Invasive species hitchike on foreign cargo ships and end up in US waterways. Lester Graham talked with the author of a new book about why the government has done so little to stop these aquatic invaders that are damaging the environment:
Invasive species hitchike on foreign cargo ships and end up in US waterways.
Lester Graham talked with the author of a new book about why the government has done so little to stop these aquatic invaders that are damaging the environment:
Lester Graham: “Maybe you’ve heard about Zebra Mussels. The thumbnail-sized mussels have invaded freshwater lakes, rivers, clogged water intake pipes, and damaged the environment across a good portion of the US – and they’re still spreading. The Zebra Mussel is just one of dozens and dozens of invasive species brought into the US by foreign cargo ships entering the Great Lakes though the St. Lawrence Seaway, which connects the Atlantic Ocean to the Great Lakes. What happens is ships in Europe or Africa or Asia take on ballast water, sucking up millions of gallons of water from a foreign port. Aquatic life is sucked up with it. Then, as the ships take on cargo in the Great Lakes, the ballast water is discharged, and with it things like Zebra Mussels and other foreign pests. Many of those species have spread from the Great Lakes into the Mississippi River system, and then transported by recreational boating in every direction from there. Jeff Alexander has written a book that chronicles not only those invasions, but the utter failure of the government to do anything effective to stop these introductions. Jeff, you make the argument that these invasive species, biological pollution if you will, amount to a more serious environmental disaster than the Exxon-Valdez oil spill in Alaska. How’s that?”
Jeff Alexander: “Well the Valdez, there’s no discounting the severity of the Valdez oil spill. But oil spills, over time, can be cleaned up to a certain extent, and the ecosystem can recover. In the Great Lakes, ocean freighters have brought in 57 species, they’ve caused billions of dollars in damage, and they’ve transformed the entire ecosystem.”
Graham: “There are eight states that border the Great Lakes, and members of Congress are aware of this problem, why haven’t they taken action to ensure this problem is dealt with once and for all?”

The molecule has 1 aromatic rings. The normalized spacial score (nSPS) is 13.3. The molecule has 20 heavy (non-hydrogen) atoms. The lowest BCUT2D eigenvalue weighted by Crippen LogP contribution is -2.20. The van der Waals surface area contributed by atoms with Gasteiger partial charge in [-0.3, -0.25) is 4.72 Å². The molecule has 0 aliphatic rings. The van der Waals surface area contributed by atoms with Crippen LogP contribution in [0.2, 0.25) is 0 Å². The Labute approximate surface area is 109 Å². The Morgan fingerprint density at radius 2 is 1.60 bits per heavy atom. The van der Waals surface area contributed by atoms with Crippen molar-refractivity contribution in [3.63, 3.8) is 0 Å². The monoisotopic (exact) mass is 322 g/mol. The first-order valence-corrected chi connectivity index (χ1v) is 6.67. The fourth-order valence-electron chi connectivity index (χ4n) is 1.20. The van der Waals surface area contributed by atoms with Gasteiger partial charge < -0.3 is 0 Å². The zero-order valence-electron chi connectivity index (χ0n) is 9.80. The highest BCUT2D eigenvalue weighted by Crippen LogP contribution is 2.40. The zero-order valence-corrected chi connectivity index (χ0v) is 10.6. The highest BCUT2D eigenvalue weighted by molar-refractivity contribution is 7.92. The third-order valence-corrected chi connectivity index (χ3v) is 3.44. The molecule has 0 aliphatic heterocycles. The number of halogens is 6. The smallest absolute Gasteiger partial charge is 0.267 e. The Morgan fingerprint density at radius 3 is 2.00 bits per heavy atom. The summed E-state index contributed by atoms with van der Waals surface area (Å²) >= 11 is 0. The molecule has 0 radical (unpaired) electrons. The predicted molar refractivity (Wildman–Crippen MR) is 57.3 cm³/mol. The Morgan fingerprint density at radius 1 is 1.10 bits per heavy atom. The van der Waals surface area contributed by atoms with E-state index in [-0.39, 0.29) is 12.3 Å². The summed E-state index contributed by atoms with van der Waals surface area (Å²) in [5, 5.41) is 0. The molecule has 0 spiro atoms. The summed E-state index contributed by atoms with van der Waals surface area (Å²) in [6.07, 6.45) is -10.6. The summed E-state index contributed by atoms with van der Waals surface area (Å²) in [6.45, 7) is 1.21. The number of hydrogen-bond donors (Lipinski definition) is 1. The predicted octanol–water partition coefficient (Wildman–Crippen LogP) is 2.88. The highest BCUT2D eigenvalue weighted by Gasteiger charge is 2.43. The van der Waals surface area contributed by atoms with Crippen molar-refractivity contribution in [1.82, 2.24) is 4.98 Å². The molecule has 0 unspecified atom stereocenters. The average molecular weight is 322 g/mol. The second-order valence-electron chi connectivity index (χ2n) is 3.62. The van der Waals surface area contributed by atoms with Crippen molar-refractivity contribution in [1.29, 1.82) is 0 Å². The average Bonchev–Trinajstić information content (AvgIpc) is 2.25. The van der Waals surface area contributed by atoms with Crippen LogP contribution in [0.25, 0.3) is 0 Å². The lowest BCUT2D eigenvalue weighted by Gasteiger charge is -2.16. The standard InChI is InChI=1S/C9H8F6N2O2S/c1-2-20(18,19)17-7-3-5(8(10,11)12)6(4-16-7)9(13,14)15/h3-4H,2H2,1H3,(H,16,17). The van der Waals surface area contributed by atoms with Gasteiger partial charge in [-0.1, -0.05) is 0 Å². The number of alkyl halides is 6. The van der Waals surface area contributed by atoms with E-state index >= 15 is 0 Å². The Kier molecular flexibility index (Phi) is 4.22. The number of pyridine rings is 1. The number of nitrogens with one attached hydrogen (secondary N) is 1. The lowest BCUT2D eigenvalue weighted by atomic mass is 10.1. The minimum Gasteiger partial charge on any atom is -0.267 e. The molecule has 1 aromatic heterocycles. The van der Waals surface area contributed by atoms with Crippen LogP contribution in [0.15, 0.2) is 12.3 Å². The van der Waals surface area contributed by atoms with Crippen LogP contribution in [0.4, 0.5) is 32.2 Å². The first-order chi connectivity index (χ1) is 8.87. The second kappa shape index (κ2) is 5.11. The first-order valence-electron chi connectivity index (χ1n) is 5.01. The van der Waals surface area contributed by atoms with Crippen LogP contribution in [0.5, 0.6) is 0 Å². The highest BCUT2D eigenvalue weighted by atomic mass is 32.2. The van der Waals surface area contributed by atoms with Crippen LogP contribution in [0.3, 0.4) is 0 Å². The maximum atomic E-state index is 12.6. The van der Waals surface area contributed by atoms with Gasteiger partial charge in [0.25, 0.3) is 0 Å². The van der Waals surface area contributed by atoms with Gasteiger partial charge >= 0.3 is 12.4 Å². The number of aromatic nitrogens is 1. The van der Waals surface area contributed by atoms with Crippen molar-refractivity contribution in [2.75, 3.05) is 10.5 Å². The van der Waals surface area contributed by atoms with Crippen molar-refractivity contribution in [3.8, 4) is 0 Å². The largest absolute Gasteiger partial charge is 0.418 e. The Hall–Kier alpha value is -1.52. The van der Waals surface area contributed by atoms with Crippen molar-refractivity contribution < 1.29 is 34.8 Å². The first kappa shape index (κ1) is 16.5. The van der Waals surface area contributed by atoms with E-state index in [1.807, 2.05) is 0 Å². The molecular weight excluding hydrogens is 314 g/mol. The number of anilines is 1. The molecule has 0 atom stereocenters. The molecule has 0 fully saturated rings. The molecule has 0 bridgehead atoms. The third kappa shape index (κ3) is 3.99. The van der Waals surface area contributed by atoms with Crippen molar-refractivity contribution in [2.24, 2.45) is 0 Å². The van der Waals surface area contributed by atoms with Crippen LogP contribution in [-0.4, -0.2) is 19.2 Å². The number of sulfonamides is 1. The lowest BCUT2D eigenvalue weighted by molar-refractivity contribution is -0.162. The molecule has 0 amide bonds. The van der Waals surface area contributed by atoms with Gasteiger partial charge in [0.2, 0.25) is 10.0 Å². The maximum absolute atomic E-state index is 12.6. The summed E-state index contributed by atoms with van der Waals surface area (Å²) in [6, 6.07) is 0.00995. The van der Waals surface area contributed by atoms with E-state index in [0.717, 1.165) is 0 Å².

Alexander: “The shipping lobby has been very effective at keeping regulations at bay, the Coast Guard, which is the lead agency in the US, has just totally dropped the ball on this issue. They’re the ones who’re supposed to be the guardians of the Great Lakes when it comes to ships, and the Coast Guard is very close to the shipping industry. They have social events together every year. A lot of people blame the shipping industry for this problem, but I tend not to. They certainly have fought the regulations but, in the end, the reason that we have regulatory agencies is to protect public health and the environment. And our regulatory agencies haven’t done the job, and our politicians haven’t done the job – no one seems to have the backbone to stand up to the shipping industry and deal with this problem.”
Graham: “Are the foreign ships that bring in this cargo and take away grain or the other things from the Midwest so economically valuable that it is worth this economic and environmental cost?”
Alexander: “There is some debate on that, but the best economic study estimated if we kept these ocean freighters out of the Great Lakes, made them offload their cargo in Montreal and put it on trains and trucks, it would cost us an extra $55 million a year to move that cargo. That’s compared to the estimate of $200 million a year that foreign species are costing us in terms of economic and environmental damage. It’s not a stretch to make the case that the environmental and economic costs have far exceeded the economic benefits.”
Graham: “Jeff Alexander’s new book is ‘Pandora’s Locks: The Opening of the Great Lakes St. Lawrence Seaway’. Thanks, Jeff.”
Alexander: “Thank you.”
Jeff Alexander spoke with The Environment Report’s Lester Graham.